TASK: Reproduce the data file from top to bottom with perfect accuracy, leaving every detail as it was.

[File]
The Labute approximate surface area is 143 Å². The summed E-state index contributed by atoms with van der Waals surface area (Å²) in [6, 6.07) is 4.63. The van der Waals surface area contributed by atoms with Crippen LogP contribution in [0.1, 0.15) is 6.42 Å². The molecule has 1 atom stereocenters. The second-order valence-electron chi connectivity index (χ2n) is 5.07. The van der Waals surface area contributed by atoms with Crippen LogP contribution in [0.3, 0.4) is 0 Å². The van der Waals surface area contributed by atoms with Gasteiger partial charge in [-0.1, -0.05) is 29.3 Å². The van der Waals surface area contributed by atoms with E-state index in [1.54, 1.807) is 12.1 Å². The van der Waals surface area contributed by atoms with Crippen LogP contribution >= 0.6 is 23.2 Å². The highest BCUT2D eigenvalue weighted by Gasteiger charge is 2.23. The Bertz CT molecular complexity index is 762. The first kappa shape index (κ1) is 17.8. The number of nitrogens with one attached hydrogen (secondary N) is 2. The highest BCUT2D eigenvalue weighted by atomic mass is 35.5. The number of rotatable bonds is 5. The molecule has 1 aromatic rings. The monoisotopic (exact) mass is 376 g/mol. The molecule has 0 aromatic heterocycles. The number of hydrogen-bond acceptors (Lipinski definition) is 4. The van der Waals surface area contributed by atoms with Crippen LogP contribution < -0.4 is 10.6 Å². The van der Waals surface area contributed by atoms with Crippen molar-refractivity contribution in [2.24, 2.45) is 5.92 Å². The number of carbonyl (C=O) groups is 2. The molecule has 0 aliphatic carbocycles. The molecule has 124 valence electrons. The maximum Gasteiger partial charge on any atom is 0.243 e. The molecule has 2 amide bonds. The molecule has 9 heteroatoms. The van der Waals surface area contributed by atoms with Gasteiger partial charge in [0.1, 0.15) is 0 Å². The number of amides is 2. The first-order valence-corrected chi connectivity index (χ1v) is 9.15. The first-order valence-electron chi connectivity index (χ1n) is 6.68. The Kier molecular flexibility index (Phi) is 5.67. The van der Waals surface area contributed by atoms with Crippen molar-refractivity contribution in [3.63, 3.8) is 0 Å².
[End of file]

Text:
The Labute approximate surface area is 143 Å². The summed E-state index contributed by atoms with van der Waals surface area (Å²) in [6, 6.07) is 4.63. The van der Waals surface area contributed by atoms with Crippen LogP contribution in [0.1, 0.15) is 6.42 Å². The molecule has 1 atom stereocenters. The second-order valence-electron chi connectivity index (χ2n) is 5.07. The van der Waals surface area contributed by atoms with Crippen LogP contribution in [0.3, 0.4) is 0 Å². The van der Waals surface area contributed by atoms with Gasteiger partial charge in [-0.1, -0.05) is 29.3 Å². The van der Waals surface area contributed by atoms with E-state index in [1.54, 1.807) is 12.1 Å². The van der Waals surface area contributed by atoms with Crippen LogP contribution >= 0.6 is 23.2 Å². The highest BCUT2D eigenvalue weighted by Gasteiger charge is 2.23. The Bertz CT molecular complexity index is 762. The first kappa shape index (κ1) is 17.8. The number of nitrogens with one attached hydrogen (secondary N) is 2. The highest BCUT2D eigenvalue weighted by atomic mass is 35.5. The number of rotatable bonds is 5. The molecule has 1 aromatic rings. The monoisotopic (exact) mass is 376 g/mol. The molecule has 0 aromatic heterocycles. The number of hydrogen-bond acceptors (Lipinski definition) is 4. The van der Waals surface area contributed by atoms with Crippen LogP contribution < -0.4 is 10.6 Å². The van der Waals surface area contributed by atoms with Crippen molar-refractivity contribution in [2.24, 2.45) is 5.92 Å². The number of carbonyl (C=O) groups is 2. The molecule has 0 aliphatic carbocycles. The molecule has 124 valence electrons. The maximum Gasteiger partial charge on any atom is 0.243 e. The molecule has 2 amide bonds. The molecule has 9 heteroatoms. The van der Waals surface area contributed by atoms with Gasteiger partial charge in [0.1, 0.15) is 0 Å². The number of amides is 2. The first-order valence-corrected chi connectivity index (χ1v) is 9.15. The first-order valence-electron chi connectivity index (χ1n) is 6.68. The Kier molecular flexibility index (Phi) is 5.67. The van der Waals surface area contributed by atoms with Crippen molar-refractivity contribution in [3.63, 3.8) is 0 Å².